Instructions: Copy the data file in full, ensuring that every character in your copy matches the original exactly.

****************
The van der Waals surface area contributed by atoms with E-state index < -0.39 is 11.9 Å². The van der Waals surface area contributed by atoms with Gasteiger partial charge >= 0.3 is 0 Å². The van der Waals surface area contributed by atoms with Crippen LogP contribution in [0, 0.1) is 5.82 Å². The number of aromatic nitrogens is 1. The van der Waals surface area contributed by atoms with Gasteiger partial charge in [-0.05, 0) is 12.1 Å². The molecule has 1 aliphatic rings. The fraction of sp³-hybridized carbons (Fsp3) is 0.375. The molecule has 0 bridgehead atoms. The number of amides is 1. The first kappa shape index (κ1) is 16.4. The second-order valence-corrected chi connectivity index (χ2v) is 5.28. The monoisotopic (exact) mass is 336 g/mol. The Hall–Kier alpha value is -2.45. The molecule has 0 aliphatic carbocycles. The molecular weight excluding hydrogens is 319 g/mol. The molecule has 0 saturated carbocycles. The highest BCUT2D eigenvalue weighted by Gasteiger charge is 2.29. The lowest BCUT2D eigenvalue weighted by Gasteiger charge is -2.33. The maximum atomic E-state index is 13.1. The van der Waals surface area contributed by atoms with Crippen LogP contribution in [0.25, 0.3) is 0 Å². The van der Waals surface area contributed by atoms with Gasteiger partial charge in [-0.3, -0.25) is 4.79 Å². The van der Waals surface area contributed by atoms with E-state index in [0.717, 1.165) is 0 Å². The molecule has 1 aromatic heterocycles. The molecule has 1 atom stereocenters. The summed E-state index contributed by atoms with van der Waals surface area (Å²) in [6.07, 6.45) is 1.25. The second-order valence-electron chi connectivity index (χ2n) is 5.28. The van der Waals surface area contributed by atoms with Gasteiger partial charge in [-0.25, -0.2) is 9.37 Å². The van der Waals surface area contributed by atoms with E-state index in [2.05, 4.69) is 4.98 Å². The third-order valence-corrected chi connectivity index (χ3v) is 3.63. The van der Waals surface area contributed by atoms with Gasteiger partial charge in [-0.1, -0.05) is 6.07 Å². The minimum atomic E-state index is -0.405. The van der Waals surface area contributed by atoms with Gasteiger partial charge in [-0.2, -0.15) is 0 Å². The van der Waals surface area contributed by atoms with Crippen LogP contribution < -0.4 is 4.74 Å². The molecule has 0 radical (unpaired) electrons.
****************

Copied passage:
The van der Waals surface area contributed by atoms with E-state index < -0.39 is 11.9 Å². The van der Waals surface area contributed by atoms with Gasteiger partial charge >= 0.3 is 0 Å². The van der Waals surface area contributed by atoms with Crippen LogP contribution in [0, 0.1) is 5.82 Å². The number of aromatic nitrogens is 1. The van der Waals surface area contributed by atoms with Gasteiger partial charge in [-0.05, 0) is 12.1 Å². The molecule has 1 aliphatic rings. The fraction of sp³-hybridized carbons (Fsp3) is 0.375. The molecule has 0 bridgehead atoms. The number of amides is 1. The first kappa shape index (κ1) is 16.4. The second-order valence-corrected chi connectivity index (χ2v) is 5.28. The monoisotopic (exact) mass is 336 g/mol. The Hall–Kier alpha value is -2.45. The molecule has 0 aliphatic carbocycles. The molecular weight excluding hydrogens is 319 g/mol. The molecule has 0 saturated carbocycles. The highest BCUT2D eigenvalue weighted by Gasteiger charge is 2.29. The lowest BCUT2D eigenvalue weighted by Gasteiger charge is -2.33. The maximum atomic E-state index is 13.1. The van der Waals surface area contributed by atoms with Crippen LogP contribution in [0.25, 0.3) is 0 Å². The van der Waals surface area contributed by atoms with Gasteiger partial charge in [-0.3, -0.25) is 4.79 Å². The van der Waals surface area contributed by atoms with E-state index in [0.717, 1.165) is 0 Å². The molecule has 1 aromatic heterocycles. The molecule has 1 atom stereocenters. The summed E-state index contributed by atoms with van der Waals surface area (Å²) in [6.07, 6.45) is 1.25. The second-order valence-electron chi connectivity index (χ2n) is 5.28. The van der Waals surface area contributed by atoms with Gasteiger partial charge in [-0.25, -0.2) is 9.37 Å². The van der Waals surface area contributed by atoms with E-state index in [2.05, 4.69) is 4.98 Å². The third-order valence-corrected chi connectivity index (χ3v) is 3.63. The van der Waals surface area contributed by atoms with Gasteiger partial charge in [-0.1, -0.05) is 6.07 Å². The minimum atomic E-state index is -0.405. The van der Waals surface area contributed by atoms with Gasteiger partial charge in [-0.2, -0.15) is 0 Å². The van der Waals surface area contributed by atoms with Crippen LogP contribution < -0.4 is 4.74 Å². The molecule has 0 radical (unpaired) electrons.